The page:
Nearly a dozen new Buffalo-area places will open between late summer and fall alone. How many will survive to bump another off your top-ten list?
It’s hard to tell. Places that serve great food, have accountants on the payroll, “perfect” locations, or are all heart and authenticity still close. There is no surefire method, and that’s about the only thing you can take to the bank. But you can stack the deck, bust your ass, and pray.
Lait Cru Brasserie opens for dinner Sept. 22 with a stacked deck. It has a young and eager chef with a solid rep, hired by an owner who already runs another successful small business, attended culinary school, and cooked in Boston for many years.
It’ll be a casual French-leaning restaurant in a beautiful space, offering an affordable and approachable menu in a town virtually bereft of French fare.
Over the summer, Jill Gedra Forster, owner of Nickel City Cheese & Mercantile, moved her shop to the space that was formerly Martin Cooks, on the first floor of Connecticut Street’s Horsefeathers building.
The shop offered a cheese-focused lunch menu in recent years, but only to go. The new space features the cheese shop and its many retail offerings on the east side of the building, with Lait Cru Brasserie, filling out the rest.
Forster’s chef, Will Petersen, moved to Buffalo from outside New York City to attend Canisius College several years ago. After realizing he didn’t want to spend his life in an office, he pursued a culinary career, starting with a degree from Niagara Falls Culinary Institute.
He worked at Park Country Club under Toutant owner James Roberts, and at The Black Sheep, which is located across the street from Lait Cru, and is owned by Forster’s brother and sister-in-law, Steven and Ellen Gedra.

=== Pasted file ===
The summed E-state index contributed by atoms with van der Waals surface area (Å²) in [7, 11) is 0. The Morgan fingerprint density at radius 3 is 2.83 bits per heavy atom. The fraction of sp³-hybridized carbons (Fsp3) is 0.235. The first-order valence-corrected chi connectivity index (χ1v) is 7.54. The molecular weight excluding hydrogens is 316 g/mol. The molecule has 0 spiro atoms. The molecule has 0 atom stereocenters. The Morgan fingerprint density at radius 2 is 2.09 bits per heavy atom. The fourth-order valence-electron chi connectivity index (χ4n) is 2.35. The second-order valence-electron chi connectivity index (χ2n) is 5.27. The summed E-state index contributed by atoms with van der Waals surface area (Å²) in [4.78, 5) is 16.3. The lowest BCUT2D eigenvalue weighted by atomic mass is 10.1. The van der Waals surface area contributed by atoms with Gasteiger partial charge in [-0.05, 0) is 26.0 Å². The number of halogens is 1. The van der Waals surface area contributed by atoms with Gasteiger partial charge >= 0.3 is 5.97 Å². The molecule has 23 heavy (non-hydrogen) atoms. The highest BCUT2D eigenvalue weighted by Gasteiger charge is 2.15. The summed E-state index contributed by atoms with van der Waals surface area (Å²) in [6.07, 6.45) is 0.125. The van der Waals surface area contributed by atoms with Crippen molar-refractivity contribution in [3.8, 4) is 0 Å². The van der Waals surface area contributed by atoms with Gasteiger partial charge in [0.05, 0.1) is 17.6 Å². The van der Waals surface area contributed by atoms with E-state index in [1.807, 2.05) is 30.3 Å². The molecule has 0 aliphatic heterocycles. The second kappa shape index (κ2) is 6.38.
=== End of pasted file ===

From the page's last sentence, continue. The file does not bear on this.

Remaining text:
In its first month, Lait Cru Brasserie’s breakfast and lunch menus have included French-influenced, vegetable- and cheese-driven, wallet-friendly fare.
Simplicity and freshness abounded: an incredible egg sandwich laden with maple, a panzanella salad soaked with delicious late-summer tomato water, a perfect turkey club, a vinaigrette-dressed house salad of crisp greens, bright tomato, and velvety St. Andre blue, and a crusty French baguette slathered with good butter and stacked with thinly sliced, smoky ham.
Lait Cru will offer dinner on Thursdays, Fridays, and Saturdays for now. More staff, and the arrival of a beer and wine license, will lead to more hours in the near future, Forster said. The floor plan has been opened up a bit, and the menu borrows handily from its sister, the best cheese case in Western New York, located just opposite its open kitchen. Diners can expect the menu to change regularly, so don’t get your heart set on any one thing.
That said, if the six-minute egg is available, order two to save yourself having to await the second, like we did. The perfectly cooked egg, dusted with sea salt and Aleppo pepper, is served with little toast soldiers and a delicate housemade aioli gassed up with an incredible amount of lemon juice ($8).
“A play on Bearnaise,” said Petersen, modestly downplaying the way the pepper and lemon enlivened the everyday egg.
Hasselback potatoes, crispy along their spiral cut edges, covered in Comté cheese and nibs of bacon, came nestled into a piquant tomato sauce ($11). A bright salad was composed of greens, soft raw-milk cheese, pickled shallots, toasted nuts, and vinaigrette ($10).
Other salads featured a mélange of summer vegetables in Dijon-spiked dressing ($10), or simply greens and pickled shallot ($7). A cheese plate is always on offer, as it should be given the setting, and priced according to its ever-changing components. That evening’s version was accented by fresh ground cherries.
Four entrées were available that evening. We ordered trout with green beans, roasted fingerling potatoes, and a copious amount of beurre blanc ($22). When it arrived you could tell the tender and moist fillet was cooked perfectly, sporting an ideal golden brown skin. (See photo above.)
Vegetable tarts aren’t likely to get anyone’s blood racing, but Petersen’s version was delightful ($18). Umami-dense ratatouille topped an unexpected shortbread crust, which lent necessary heft, buttery richness, and an odd but completely wonderful sweetness to the offering. (Other entrees included classic steak frites and roast chicken with lentils.)
Lait Cru is still finding its sea legs, a process that takes months, if not longer. But if I can enjoy perfect jambon beurre, an egg dish that makes me feel differently about eggs altogether, and affordable, perfectly prepared fresh fish along the way, I’m as happy and excited about the journey as I am about seeing this ship reach its destination.